I can probably count on one hand all the times I ate winter squash growing up. Often it was not at my home but as a guest in someone else’s that I had an opportunity to expand my taste buds. I had no idea how much the adventure of farming would expand my taste buds though. Now winter squash is added to my list of new favorite vegetables (along with kohlrabi and turnips).
Last year we had a crash course in growing winter squash for wholesale markets. But we did have some guidance. The varieties were selected for us and the time table of planting, harvesting, curing and storing were given to us. This year I already needed a refresher as I made my own plans. I found is tinidazole over the counter website very helpful for all interested in growing their own squash.
One unique part of winter squash is the need to “cure.” I thought it was for storage purposes but it also has a lot to do with taste. Curing or storing in a warm, breezy place allows the sugars to distribute properly and skin to harden for storage.
Space is tight at both our farm and home so it seemed like the best place to store the squash for curing was in our living room. Our cooler was full of cabbages, carrots, soybeans and the like, plus that definitely wasn’t “warm.” Our porch was full of onions and gets pretty cool at night so the toys and school work had to be pushed aside while curing was happening, about 7-10 days.
With curing done it was time for the taste test. I cut one each of our butternut, acorn, delicata and sugar dumpling squash. I cut them in half scooping out the seeds and laid them cut side down on a baking pan and added a cup full of water to the pan. I baked them at 350 degrees for 1 hour. Here they are as the sampling began.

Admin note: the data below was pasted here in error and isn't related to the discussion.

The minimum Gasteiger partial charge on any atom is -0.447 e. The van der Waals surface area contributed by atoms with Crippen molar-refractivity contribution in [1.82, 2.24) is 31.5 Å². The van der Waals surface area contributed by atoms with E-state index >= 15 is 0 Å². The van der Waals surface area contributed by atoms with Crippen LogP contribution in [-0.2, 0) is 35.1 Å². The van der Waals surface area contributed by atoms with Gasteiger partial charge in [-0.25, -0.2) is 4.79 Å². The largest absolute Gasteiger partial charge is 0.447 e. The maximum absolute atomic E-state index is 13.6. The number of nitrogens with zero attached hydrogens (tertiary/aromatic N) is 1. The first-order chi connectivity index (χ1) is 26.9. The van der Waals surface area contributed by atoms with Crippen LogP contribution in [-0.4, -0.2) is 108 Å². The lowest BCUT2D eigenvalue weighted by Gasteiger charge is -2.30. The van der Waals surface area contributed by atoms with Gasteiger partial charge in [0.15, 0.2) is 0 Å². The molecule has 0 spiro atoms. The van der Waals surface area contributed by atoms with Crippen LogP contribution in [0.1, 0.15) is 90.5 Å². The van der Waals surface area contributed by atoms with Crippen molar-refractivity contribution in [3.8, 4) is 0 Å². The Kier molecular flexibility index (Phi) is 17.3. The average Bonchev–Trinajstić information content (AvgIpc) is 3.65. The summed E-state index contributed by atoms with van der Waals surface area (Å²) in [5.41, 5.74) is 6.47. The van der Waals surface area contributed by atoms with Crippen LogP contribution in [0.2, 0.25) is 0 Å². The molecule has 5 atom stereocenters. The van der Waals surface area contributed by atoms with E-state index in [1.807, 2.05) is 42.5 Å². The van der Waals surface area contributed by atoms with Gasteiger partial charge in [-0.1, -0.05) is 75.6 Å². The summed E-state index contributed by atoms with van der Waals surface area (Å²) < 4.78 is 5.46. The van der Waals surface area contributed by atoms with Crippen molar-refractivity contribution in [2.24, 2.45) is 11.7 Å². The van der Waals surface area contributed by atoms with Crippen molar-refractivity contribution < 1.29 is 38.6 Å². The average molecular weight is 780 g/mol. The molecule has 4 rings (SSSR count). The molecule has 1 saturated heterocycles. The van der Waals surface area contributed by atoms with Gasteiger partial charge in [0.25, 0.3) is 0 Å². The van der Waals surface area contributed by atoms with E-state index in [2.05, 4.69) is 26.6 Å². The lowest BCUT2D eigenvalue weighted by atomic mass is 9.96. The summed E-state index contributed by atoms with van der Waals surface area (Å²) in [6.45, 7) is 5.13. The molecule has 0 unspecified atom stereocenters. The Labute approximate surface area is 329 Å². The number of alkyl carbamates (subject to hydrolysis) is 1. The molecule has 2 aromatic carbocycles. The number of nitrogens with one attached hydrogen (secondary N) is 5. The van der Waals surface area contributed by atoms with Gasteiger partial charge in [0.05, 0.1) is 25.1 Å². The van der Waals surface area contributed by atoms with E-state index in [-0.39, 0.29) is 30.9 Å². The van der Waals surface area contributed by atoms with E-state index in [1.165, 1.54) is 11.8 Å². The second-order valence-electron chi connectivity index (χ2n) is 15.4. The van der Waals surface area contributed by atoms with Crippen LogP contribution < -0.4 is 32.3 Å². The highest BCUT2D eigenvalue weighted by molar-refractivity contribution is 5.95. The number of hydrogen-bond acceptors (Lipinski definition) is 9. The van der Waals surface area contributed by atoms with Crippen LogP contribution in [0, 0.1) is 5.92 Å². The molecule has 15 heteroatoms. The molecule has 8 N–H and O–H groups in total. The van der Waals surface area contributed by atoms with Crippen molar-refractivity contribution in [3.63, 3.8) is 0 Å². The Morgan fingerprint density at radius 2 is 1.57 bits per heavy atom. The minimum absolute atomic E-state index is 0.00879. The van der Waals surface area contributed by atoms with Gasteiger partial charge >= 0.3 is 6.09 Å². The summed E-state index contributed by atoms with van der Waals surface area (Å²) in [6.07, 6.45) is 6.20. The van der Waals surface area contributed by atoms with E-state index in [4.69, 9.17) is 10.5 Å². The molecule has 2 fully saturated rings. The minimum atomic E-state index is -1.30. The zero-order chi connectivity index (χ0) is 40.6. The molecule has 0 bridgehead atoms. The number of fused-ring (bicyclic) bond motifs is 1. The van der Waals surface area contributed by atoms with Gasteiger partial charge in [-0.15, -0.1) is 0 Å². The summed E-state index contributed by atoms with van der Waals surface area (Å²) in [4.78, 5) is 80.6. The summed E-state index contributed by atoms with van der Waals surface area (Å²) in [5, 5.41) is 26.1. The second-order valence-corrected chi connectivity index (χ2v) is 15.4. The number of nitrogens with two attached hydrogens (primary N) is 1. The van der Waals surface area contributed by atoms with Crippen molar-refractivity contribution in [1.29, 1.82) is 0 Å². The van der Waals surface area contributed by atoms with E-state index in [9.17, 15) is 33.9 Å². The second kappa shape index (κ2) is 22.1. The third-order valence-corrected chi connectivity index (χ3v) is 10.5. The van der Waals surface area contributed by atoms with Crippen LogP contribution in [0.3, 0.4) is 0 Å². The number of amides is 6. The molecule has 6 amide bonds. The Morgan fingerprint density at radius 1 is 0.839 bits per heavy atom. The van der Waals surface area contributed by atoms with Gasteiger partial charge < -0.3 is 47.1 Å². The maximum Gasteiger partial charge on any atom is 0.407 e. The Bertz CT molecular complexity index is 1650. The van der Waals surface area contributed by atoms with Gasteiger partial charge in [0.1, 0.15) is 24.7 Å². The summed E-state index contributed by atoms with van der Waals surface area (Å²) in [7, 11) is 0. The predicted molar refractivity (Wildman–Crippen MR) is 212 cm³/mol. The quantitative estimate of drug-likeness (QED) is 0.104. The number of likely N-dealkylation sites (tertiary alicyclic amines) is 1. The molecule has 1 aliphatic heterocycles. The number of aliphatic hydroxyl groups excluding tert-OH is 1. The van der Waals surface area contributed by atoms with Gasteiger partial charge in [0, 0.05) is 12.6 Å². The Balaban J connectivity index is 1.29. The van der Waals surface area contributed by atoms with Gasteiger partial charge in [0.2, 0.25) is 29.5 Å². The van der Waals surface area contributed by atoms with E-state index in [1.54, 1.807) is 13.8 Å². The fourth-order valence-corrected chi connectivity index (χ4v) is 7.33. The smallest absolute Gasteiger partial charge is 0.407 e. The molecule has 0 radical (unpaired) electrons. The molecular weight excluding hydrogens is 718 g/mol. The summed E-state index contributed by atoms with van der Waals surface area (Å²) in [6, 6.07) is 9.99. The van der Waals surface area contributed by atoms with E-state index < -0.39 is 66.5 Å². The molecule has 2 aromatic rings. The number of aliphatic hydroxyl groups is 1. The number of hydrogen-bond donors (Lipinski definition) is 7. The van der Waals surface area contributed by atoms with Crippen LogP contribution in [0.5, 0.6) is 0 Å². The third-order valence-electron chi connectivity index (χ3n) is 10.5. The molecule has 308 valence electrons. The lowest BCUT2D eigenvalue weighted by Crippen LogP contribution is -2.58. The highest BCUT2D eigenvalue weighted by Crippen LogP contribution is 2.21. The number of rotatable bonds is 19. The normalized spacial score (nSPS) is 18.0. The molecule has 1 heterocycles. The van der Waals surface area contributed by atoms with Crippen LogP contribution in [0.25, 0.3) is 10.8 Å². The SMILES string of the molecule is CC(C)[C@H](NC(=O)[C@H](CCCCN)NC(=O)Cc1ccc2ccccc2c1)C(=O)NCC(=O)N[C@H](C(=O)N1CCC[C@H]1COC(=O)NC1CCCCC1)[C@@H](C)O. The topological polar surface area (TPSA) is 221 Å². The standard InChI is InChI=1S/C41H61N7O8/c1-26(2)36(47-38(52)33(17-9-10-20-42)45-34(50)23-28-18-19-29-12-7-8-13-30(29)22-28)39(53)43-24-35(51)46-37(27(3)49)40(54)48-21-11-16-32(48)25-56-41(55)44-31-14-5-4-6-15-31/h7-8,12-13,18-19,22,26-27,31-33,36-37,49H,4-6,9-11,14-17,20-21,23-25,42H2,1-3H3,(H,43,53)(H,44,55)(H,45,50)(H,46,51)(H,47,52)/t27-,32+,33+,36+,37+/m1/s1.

All were good but the delicata (skinny green and yellow ones) were amazing, so smooth and creamy. The sugar dumplings (round green and yellow) were also good and very sweet. The acorns (all green) had a coarser texture and nutty flavor and the butternut (tan and green) were quite smooth, nutty and sweet with the most flesh per fruit.
After the taste test I made a big pot of squash soup. Even Proeun liked it. Here is the recipe.
Easy Squash Soup
2 TBSP butter or olive oil
3-4 cloves garlic
1 medium onion chopped
2-3 pounds squash, halved, seeded and baked till soft
4 cups chicken stock
1 bay leaf
pinch of sugar (I left this out)
1/2 tsp or more curry powder
pinch of nutmeg
salt and pepper to taste
heat butter or oil in a large saucepan over medium flame. Add the garlic and onion; cook stirring often 7-10 minutes. Scrape the squash from the skins and add to soup. Stire in stock, sugar, curry powder, nutmeg, salt and pepper. Puree in batches. Add bay leaf and simmer 20-30 minutes.
Adapted from The Complete Book of Soups and Stews, by Bernard Clayton